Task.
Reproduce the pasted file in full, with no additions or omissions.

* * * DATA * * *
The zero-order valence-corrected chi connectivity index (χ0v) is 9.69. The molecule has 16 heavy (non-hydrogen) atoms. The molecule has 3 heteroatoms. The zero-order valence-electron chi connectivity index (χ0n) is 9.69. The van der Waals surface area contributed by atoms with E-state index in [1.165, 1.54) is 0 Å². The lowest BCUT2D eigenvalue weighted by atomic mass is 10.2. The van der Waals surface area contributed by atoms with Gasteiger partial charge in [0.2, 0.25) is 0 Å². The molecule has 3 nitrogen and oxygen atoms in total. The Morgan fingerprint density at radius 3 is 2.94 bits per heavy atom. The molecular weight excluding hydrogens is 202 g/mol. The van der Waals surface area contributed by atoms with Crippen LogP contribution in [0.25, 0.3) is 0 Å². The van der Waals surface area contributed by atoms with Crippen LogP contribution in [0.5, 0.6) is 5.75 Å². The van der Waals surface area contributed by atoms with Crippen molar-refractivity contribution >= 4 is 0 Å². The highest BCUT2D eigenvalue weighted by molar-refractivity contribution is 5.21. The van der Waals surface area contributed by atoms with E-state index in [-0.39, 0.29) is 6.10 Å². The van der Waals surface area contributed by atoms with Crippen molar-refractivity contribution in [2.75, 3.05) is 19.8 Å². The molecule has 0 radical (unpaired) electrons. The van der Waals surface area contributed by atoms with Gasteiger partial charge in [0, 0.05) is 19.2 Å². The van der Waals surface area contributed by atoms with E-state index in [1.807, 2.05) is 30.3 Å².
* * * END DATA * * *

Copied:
The zero-order valence-corrected chi connectivity index (χ0v) is 9.69. The molecule has 16 heavy (non-hydrogen) atoms. The molecule has 3 heteroatoms. The zero-order valence-electron chi connectivity index (χ0n) is 9.69. The van der Waals surface area contributed by atoms with E-state index in [1.165, 1.54) is 0 Å². The lowest BCUT2D eigenvalue weighted by atomic mass is 10.2. The van der Waals surface area contributed by atoms with Gasteiger partial charge in [0.2, 0.25) is 0 Å². The molecule has 3 nitrogen and oxygen atoms in total. The Morgan fingerprint density at radius 3 is 2.94 bits per heavy atom. The molecular weight excluding hydrogens is 202 g/mol. The van der Waals surface area contributed by atoms with Crippen LogP contribution in [0.25, 0.3) is 0 Å². The van der Waals surface area contributed by atoms with Crippen LogP contribution in [0.5, 0.6) is 5.75 Å². The van der Waals surface area contributed by atoms with Crippen molar-refractivity contribution >= 4 is 0 Å². The highest BCUT2D eigenvalue weighted by molar-refractivity contribution is 5.21. The van der Waals surface area contributed by atoms with E-state index in [-0.39, 0.29) is 6.10 Å². The van der Waals surface area contributed by atoms with Crippen molar-refractivity contribution in [2.75, 3.05) is 19.8 Å². The molecule has 0 radical (unpaired) electrons. The van der Waals surface area contributed by atoms with Gasteiger partial charge in [0, 0.05) is 19.2 Å². The van der Waals surface area contributed by atoms with E-state index in [1.807, 2.05) is 30.3 Å².